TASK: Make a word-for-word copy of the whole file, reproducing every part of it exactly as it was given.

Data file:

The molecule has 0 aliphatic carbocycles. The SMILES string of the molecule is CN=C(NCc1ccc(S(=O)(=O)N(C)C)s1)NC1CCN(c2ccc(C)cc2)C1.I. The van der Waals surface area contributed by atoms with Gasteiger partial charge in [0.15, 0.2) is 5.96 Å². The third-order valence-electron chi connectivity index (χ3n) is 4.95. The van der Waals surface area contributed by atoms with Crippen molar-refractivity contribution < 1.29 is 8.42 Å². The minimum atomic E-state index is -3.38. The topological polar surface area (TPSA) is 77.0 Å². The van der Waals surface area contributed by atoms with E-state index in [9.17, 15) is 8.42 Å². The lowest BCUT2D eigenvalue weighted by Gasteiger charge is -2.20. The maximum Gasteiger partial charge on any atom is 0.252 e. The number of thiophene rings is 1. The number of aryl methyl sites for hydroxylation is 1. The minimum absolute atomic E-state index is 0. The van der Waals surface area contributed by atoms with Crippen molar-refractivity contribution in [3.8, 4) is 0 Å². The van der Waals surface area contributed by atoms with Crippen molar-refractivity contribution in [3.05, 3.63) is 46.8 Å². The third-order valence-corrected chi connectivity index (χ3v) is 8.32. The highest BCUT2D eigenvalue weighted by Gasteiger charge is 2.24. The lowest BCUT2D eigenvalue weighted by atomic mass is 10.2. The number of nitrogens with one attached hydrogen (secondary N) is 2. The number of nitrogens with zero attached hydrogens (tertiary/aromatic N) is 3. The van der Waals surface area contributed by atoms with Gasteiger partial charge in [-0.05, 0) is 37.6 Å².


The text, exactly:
The molecule has 0 aliphatic carbocycles. The SMILES string of the molecule is CN=C(NCc1ccc(S(=O)(=O)N(C)C)s1)NC1CCN(c2ccc(C)cc2)C1.I. The van der Waals surface area contributed by atoms with Gasteiger partial charge in [0.15, 0.2) is 5.96 Å². The third-order valence-electron chi connectivity index (χ3n) is 4.95. The van der Waals surface area contributed by atoms with Crippen molar-refractivity contribution < 1.29 is 8.42 Å². The minimum atomic E-state index is -3.38. The topological polar surface area (TPSA) is 77.0 Å². The van der Waals surface area contributed by atoms with E-state index in [9.17, 15) is 8.42 Å². The lowest BCUT2D eigenvalue weighted by Gasteiger charge is -2.20. The maximum Gasteiger partial charge on any atom is 0.252 e. The number of thiophene rings is 1. The number of aryl methyl sites for hydroxylation is 1. The minimum absolute atomic E-state index is 0. The van der Waals surface area contributed by atoms with Crippen molar-refractivity contribution in [3.8, 4) is 0 Å². The van der Waals surface area contributed by atoms with Crippen molar-refractivity contribution in [3.05, 3.63) is 46.8 Å². The third-order valence-corrected chi connectivity index (χ3v) is 8.32. The highest BCUT2D eigenvalue weighted by Gasteiger charge is 2.24. The lowest BCUT2D eigenvalue weighted by atomic mass is 10.2. The number of nitrogens with one attached hydrogen (secondary N) is 2. The number of nitrogens with zero attached hydrogens (tertiary/aromatic N) is 3. The van der Waals surface area contributed by atoms with Gasteiger partial charge in [-0.05, 0) is 37.6 Å².